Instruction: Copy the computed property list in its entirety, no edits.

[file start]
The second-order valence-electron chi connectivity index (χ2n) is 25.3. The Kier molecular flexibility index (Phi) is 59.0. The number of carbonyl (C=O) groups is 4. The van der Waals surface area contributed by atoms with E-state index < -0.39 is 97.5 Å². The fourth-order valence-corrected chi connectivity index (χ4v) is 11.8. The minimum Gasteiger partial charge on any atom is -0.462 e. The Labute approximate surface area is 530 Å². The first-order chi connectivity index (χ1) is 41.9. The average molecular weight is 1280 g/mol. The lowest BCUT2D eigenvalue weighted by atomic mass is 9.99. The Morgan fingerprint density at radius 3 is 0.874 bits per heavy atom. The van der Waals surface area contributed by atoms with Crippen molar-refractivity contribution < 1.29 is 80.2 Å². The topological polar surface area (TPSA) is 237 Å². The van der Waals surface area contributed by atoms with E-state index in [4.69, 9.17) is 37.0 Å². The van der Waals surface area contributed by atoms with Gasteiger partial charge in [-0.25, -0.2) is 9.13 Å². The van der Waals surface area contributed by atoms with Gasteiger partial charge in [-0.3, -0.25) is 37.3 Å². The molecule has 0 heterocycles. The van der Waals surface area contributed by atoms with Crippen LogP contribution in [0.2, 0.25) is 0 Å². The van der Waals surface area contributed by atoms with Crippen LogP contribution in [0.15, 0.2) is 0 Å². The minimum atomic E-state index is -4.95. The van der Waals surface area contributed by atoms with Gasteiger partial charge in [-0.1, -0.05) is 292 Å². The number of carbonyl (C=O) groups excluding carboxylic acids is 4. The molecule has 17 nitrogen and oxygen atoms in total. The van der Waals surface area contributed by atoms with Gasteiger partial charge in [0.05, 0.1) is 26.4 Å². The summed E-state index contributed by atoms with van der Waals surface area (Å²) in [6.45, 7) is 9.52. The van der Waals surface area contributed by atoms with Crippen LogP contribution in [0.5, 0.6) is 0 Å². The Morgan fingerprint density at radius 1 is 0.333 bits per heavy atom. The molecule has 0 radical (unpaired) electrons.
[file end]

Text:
The second-order valence-electron chi connectivity index (χ2n) is 25.3. The Kier molecular flexibility index (Phi) is 59.0. The number of carbonyl (C=O) groups is 4. The van der Waals surface area contributed by atoms with E-state index < -0.39 is 97.5 Å². The fourth-order valence-corrected chi connectivity index (χ4v) is 11.8. The minimum Gasteiger partial charge on any atom is -0.462 e. The Labute approximate surface area is 530 Å². The first-order chi connectivity index (χ1) is 41.9. The average molecular weight is 1280 g/mol. The lowest BCUT2D eigenvalue weighted by atomic mass is 9.99. The Morgan fingerprint density at radius 3 is 0.874 bits per heavy atom. The van der Waals surface area contributed by atoms with Crippen molar-refractivity contribution < 1.29 is 80.2 Å². The topological polar surface area (TPSA) is 237 Å². The van der Waals surface area contributed by atoms with E-state index in [4.69, 9.17) is 37.0 Å². The van der Waals surface area contributed by atoms with Gasteiger partial charge in [-0.25, -0.2) is 9.13 Å². The van der Waals surface area contributed by atoms with Gasteiger partial charge in [-0.3, -0.25) is 37.3 Å². The molecule has 0 heterocycles. The van der Waals surface area contributed by atoms with Crippen LogP contribution in [0.2, 0.25) is 0 Å². The van der Waals surface area contributed by atoms with Crippen LogP contribution in [0.15, 0.2) is 0 Å². The minimum atomic E-state index is -4.95. The van der Waals surface area contributed by atoms with Gasteiger partial charge in [-0.1, -0.05) is 292 Å². The number of carbonyl (C=O) groups excluding carboxylic acids is 4. The molecule has 17 nitrogen and oxygen atoms in total. The van der Waals surface area contributed by atoms with Gasteiger partial charge in [0.05, 0.1) is 26.4 Å². The summed E-state index contributed by atoms with van der Waals surface area (Å²) in [6.45, 7) is 9.52. The van der Waals surface area contributed by atoms with Crippen LogP contribution in [0.5, 0.6) is 0 Å². The Morgan fingerprint density at radius 1 is 0.333 bits per heavy atom. The molecule has 0 radical (unpaired) electrons.